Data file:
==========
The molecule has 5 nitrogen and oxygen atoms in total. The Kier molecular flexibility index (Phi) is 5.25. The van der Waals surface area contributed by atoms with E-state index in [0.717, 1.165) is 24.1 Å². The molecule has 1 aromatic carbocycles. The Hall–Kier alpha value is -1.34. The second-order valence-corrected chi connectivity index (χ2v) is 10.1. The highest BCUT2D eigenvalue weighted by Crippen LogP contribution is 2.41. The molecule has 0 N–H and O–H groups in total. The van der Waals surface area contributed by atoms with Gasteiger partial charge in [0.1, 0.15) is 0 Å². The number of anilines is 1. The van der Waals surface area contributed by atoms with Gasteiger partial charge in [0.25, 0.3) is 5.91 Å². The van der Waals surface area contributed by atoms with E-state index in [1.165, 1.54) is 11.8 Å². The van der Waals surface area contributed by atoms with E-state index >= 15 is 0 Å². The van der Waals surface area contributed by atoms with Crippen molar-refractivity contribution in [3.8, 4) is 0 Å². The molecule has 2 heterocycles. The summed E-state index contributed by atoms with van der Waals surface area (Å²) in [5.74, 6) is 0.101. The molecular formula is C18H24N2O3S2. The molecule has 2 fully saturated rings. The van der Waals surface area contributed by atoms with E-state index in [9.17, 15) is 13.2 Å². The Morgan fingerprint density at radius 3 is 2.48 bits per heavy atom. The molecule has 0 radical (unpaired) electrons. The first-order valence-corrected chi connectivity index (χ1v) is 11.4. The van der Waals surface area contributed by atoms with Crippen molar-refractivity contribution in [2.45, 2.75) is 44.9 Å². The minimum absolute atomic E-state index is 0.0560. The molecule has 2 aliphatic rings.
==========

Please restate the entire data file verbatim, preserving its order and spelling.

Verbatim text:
The molecule has 5 nitrogen and oxygen atoms in total. The Kier molecular flexibility index (Phi) is 5.25. The van der Waals surface area contributed by atoms with E-state index in [0.717, 1.165) is 24.1 Å². The molecule has 1 aromatic carbocycles. The Hall–Kier alpha value is -1.34. The second-order valence-corrected chi connectivity index (χ2v) is 10.1. The highest BCUT2D eigenvalue weighted by Crippen LogP contribution is 2.41. The molecule has 0 N–H and O–H groups in total. The van der Waals surface area contributed by atoms with Gasteiger partial charge in [0.1, 0.15) is 0 Å². The number of anilines is 1. The van der Waals surface area contributed by atoms with Gasteiger partial charge in [0.25, 0.3) is 5.91 Å². The van der Waals surface area contributed by atoms with E-state index in [1.165, 1.54) is 11.8 Å². The van der Waals surface area contributed by atoms with E-state index >= 15 is 0 Å². The van der Waals surface area contributed by atoms with Crippen molar-refractivity contribution in [3.8, 4) is 0 Å². The molecule has 2 heterocycles. The summed E-state index contributed by atoms with van der Waals surface area (Å²) in [5.74, 6) is 0.101. The molecular formula is C18H24N2O3S2. The molecule has 2 fully saturated rings. The van der Waals surface area contributed by atoms with E-state index in [9.17, 15) is 13.2 Å². The Morgan fingerprint density at radius 3 is 2.48 bits per heavy atom. The molecule has 0 radical (unpaired) electrons. The first-order valence-corrected chi connectivity index (χ1v) is 11.4. The van der Waals surface area contributed by atoms with Crippen molar-refractivity contribution in [2.45, 2.75) is 44.9 Å². The minimum absolute atomic E-state index is 0.0560. The molecule has 2 aliphatic rings.